October 8, 2014  •  by Jane Carter

Week 2: Finding a Venue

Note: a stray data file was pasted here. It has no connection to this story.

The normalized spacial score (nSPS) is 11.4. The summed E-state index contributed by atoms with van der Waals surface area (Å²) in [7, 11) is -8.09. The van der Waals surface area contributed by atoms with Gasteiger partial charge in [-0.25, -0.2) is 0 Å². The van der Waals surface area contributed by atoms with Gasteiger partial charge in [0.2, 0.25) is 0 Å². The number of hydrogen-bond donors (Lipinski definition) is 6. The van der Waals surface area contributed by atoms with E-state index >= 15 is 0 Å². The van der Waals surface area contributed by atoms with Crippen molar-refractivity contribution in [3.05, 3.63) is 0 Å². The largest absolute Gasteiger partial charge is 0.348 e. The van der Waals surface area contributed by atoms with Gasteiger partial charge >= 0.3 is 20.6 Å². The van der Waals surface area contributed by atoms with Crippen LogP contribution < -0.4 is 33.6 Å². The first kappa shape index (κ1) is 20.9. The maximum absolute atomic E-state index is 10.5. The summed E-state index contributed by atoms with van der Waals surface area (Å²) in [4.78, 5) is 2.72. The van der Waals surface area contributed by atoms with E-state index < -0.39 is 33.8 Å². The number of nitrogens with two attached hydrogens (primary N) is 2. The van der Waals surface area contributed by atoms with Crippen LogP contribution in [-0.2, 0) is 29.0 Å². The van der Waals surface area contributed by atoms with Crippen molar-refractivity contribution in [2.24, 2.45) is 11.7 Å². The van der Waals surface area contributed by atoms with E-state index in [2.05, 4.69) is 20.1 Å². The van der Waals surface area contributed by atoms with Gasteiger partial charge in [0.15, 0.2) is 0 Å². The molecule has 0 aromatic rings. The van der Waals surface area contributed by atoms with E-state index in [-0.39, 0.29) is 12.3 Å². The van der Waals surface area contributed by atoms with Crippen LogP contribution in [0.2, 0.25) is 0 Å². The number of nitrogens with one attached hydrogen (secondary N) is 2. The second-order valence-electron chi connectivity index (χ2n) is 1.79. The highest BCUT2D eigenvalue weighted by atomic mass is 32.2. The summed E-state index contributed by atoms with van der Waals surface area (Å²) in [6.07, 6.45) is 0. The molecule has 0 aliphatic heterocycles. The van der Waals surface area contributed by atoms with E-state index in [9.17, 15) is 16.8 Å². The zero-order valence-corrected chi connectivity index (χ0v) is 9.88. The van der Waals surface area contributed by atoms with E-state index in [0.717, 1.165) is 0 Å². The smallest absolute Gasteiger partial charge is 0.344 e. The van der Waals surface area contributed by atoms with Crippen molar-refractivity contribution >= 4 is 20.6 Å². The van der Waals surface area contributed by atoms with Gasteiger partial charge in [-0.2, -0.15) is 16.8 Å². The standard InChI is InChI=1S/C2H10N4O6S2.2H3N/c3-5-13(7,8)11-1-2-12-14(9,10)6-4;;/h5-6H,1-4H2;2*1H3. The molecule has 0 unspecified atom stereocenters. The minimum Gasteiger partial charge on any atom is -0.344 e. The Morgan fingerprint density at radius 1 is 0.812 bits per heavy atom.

(Author’s Note: This is part of a 5 email mini-course for planning a New Years Eve party. If you’d like more actionable tactics for throwing an NYE event, click here.) Finding a venue that works for your New Years party is insanely important. This decision alone will dictate your success going forward. Picking the wrong spot can be a death sentence. My death sentence example Living in Austin, I’ve been lucky enough to attend SXSW almost every year. For those who aren’t familiar with SXSW, it’s pretty much the biggest festival of all things music, film, and tech. The week-long event has grown to the point where corporations routinely pour thousands of dollars into sponsoring free parties. In exchange for covering downtown Austin in advertisements, SXSW attendees get access to copious amounts of free booze and live music all week. Not a bad tradeoff. This past SXSW, My friends and I ventured downtown in search of some free parties. We had targeted some promising ones the day before but kept striking out everywhere we went. SXSW was hitting critical mass right before our eyes in the form of giant lines to get into every venue. Our frustrations were reaching the point of almost calling it a night. As a last ditch effort, I checked my Twitter feed to see what options we had. Lo and Behold, this tweet popped up: Awesome, we had a lifeline! Now we just needed to figure out where the venue was. After doing some digging, it became obvious what the answer was to the above tweet’s question. This party was completely out of the way from all the SXSW foot traffic. We had a hike in front of us but decided to make the trek out of sheer desperation. After finally arriving to the venue, we were greeted by an open bar with one lonely bartender. This place was virtually empty for its size. While we ended up having a great time (the party itself was well executed), I thought it was a missed opportunity for the organizer. The party seemed to have a large budget behind it but the venue’s distance from all the action ultimately hurt the turnout. Bonus Task: Find a Venue That Works for Your NYE Party 1. Figure out your needs – How many guests are you expecting to attend? – What type of entertainment do you plan on providing? – Determine your event budget – Building on your theme, what type of atmosphere are you shooting for? – Where are your potential guests located? Additionally, list all your NYE event’s requirements.  This includes catering, audio/visual equipment, seating arrangement, etc. 2. Research your venue options Now that you have a solid idea on your needs, you can begin research by zeroing in on venues that will be a good fit. Here’s 3 online tools you can use to make the research process easier: Venue Listing Sites: There’s a couple sites out there that will match your event to venues in their network. These companies specialize in finding venues so its smart to start here. Check out Eventwire, Eventup, eventwist, and eventective. Yelp: Yelp has a pretty comprehensive list of venues no matter what city you’re in. Go to and type ‘venue’ or ‘event space’ and you’ll get a ton of results. Craigslist: This should be your last resort. It takes a bit of digging to get what you need and the results are usually mixed. To look at options, go to craigslist and click on ‘event services’ in your area. 3. Narrow down your list and get in touch I suggest widdling your list down to 3 venues. This makes reaching out manageable while giving you some options to choose from. Venues on New Years are in high demand so get in touch with the right person at the venue as quickly as possible. You’ll want to have a contractual agreement with the venue to secure the space. They will present one to you once everything has been verbally agreed on. This benefits both parties from a legal perspective.  Make sure to read over the fine print and measure the costs against your budget. A NYE party won’t be any fun if all you can afford is an empty venue. Next, we’ll dive into creating a classy event page for selling tickets and attracting visitors on the web. This is the fun part! Cheers, Jack]]]]> ]]>